Genetic improvement "doesn't happen overnight, but it does happen"

Conventional tree breeding is a long and time consuming process, particularly for conifers. The normal breeding cycle for Radiata pine is around 32-35 years with backward selection and 8 to 10 years shorter if forward selection is used. Forest owners will always want to incorporate the newest generation of germplasm into their planting stock. Unfortunately, the deployment cycle, the time needed from grafting the desirable germplasm in the seed orchard to the supply of control-pollinated (CP) seeds to nurseries is equally time consuming.

PF Olsen has operated a CP seed orchard in Blenheim since 1995. Here is a description of the general process and time needed to bring the best genetics to the forest growers.

  1. Selection and grafting of seed orchard clones
    The Radiata Pine Breeding Company (RPBC) will produce annual breeding values (BVs) around April each year based on analysis of the most recent data from various field trials. New clones that have the best BVs on all or most of the target traits will be selected as seed orchard parents. Scions from the selected clones are collected in June, sometimes from trial trees in the field, and grafted onto seedlings in the nursery. The ramets (copies of the original clone) are planted in the seed orchard in July the next year.
  2. Controlled-pollination
    It takes two years for the ramets to grow into the size big enough for pollination (see the diagram below). The ramets will produce flower cones two years after planting as they are physiologically aged. Young female cones are bagged before the scales are open so the naked ovules are isolated from external pollen sources. Pollen from a known male pollen donor is injected into the bags to pollinate the female cones. This is called controlled-pollination as the genetic quality of both parents is known.
  3. Cone development and fertilisation
    About 10% to 20% of young cones will abort and desiccate after pollination. Surviving cones will remain green and enlarge rapidly. The pollen grain encapsulated inside the seed cone will germinate but the pollen tube stops growing before it reaches the egg cell. The actual fertilisation doesn't occur until about 15 months later in December the next year after the green cones have grown to their full size. The embryos under each scale will develop rapidly over the summer and reach maturity in early fall.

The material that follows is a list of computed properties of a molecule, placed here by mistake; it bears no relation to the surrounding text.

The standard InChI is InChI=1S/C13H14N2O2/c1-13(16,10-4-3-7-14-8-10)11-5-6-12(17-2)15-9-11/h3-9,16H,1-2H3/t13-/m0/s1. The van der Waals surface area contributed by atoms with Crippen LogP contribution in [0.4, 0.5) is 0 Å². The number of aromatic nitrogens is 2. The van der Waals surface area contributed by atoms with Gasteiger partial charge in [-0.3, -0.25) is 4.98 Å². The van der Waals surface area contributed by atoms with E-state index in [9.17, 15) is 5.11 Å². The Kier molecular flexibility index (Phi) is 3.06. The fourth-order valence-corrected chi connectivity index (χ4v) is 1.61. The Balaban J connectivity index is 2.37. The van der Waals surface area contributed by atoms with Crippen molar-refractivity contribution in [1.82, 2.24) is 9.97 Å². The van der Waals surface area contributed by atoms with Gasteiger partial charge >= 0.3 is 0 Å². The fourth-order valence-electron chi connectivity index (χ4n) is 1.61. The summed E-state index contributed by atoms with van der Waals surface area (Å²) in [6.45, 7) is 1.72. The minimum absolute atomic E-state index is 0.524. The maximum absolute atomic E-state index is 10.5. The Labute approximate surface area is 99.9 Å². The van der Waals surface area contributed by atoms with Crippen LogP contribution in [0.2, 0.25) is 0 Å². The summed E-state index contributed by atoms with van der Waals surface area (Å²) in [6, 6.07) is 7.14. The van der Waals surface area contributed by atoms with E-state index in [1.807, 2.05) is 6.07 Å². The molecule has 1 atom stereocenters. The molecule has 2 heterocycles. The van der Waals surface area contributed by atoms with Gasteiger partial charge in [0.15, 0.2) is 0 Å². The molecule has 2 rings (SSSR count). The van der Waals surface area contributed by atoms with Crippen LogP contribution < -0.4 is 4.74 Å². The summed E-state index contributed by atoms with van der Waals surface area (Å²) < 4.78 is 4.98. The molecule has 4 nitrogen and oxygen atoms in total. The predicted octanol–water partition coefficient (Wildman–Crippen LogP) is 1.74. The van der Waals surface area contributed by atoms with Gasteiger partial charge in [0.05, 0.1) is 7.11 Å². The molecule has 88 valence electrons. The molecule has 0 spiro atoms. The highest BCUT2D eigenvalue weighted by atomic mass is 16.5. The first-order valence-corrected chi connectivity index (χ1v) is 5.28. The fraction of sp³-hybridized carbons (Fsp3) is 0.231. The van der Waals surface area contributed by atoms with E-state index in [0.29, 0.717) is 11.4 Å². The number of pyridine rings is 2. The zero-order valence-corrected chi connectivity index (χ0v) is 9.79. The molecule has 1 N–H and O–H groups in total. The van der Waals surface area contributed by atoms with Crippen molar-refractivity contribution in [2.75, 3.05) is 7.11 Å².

4. Cone picking and seed extraction
    The green cones will slowly loose their moisture over the winter and turn brown. Cone picking usually starts in November. Cones are opened by gentle heating and seeds are extracted and cleaned. Cones from different crosses are kept separate and processed individually.

It takes about six years from when top clones are grafted in the seed orchard to when CP seeds are available to make seedlings. It takes another year in the nursery before the genetically improved treestocks can be planted in the field. In summary, Radiata pine production is a time consuming process and the key is for the forest growers, especially those that are RPBC shareholders, to engage in the process as soon as the type and level of genetic improvement that the growers want is known.


The process and time needed from grafting a ramets to the production of CP seed in a commercial Radiata pine seed orchard.


Pollen cones (left) and a young female seed cone (right) of Radiata pine.


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